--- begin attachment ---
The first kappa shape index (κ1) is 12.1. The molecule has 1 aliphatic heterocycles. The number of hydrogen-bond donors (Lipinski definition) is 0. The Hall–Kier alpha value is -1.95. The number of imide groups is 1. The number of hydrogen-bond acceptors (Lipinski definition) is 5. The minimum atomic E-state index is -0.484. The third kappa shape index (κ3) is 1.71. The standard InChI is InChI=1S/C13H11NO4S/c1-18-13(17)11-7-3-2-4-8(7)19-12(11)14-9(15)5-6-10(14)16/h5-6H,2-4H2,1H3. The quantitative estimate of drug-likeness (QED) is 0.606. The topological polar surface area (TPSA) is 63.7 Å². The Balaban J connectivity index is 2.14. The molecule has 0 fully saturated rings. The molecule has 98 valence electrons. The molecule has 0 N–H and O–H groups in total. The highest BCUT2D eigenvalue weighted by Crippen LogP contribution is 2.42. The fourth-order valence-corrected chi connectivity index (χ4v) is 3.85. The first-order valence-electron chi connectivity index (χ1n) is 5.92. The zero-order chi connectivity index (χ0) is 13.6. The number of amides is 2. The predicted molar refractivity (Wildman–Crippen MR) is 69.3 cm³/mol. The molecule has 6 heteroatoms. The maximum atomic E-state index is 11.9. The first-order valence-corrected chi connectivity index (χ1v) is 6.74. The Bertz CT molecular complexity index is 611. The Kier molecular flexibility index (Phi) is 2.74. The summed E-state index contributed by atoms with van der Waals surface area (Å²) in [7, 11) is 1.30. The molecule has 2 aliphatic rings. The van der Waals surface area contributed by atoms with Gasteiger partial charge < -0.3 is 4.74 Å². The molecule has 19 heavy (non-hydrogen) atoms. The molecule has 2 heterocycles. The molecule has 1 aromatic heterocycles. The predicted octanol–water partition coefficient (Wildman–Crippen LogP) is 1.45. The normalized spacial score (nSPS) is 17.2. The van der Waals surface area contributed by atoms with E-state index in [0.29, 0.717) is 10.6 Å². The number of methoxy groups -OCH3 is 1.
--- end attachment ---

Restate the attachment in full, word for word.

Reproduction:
The first kappa shape index (κ1) is 12.1. The molecule has 1 aliphatic heterocycles. The number of hydrogen-bond donors (Lipinski definition) is 0. The Hall–Kier alpha value is -1.95. The number of imide groups is 1. The number of hydrogen-bond acceptors (Lipinski definition) is 5. The minimum atomic E-state index is -0.484. The third kappa shape index (κ3) is 1.71. The standard InChI is InChI=1S/C13H11NO4S/c1-18-13(17)11-7-3-2-4-8(7)19-12(11)14-9(15)5-6-10(14)16/h5-6H,2-4H2,1H3. The quantitative estimate of drug-likeness (QED) is 0.606. The topological polar surface area (TPSA) is 63.7 Å². The Balaban J connectivity index is 2.14. The molecule has 0 fully saturated rings. The molecule has 98 valence electrons. The molecule has 0 N–H and O–H groups in total. The highest BCUT2D eigenvalue weighted by Crippen LogP contribution is 2.42. The fourth-order valence-corrected chi connectivity index (χ4v) is 3.85. The first-order valence-electron chi connectivity index (χ1n) is 5.92. The zero-order chi connectivity index (χ0) is 13.6. The number of amides is 2. The predicted molar refractivity (Wildman–Crippen MR) is 69.3 cm³/mol. The molecule has 6 heteroatoms. The maximum atomic E-state index is 11.9. The first-order valence-corrected chi connectivity index (χ1v) is 6.74. The Bertz CT molecular complexity index is 611. The Kier molecular flexibility index (Phi) is 2.74. The summed E-state index contributed by atoms with van der Waals surface area (Å²) in [7, 11) is 1.30. The molecule has 2 aliphatic rings. The van der Waals surface area contributed by atoms with Gasteiger partial charge < -0.3 is 4.74 Å². The molecule has 19 heavy (non-hydrogen) atoms. The molecule has 2 heterocycles. The molecule has 1 aromatic heterocycles. The predicted octanol–water partition coefficient (Wildman–Crippen LogP) is 1.45. The normalized spacial score (nSPS) is 17.2. The van der Waals surface area contributed by atoms with E-state index in [0.29, 0.717) is 10.6 Å². The number of methoxy groups -OCH3 is 1.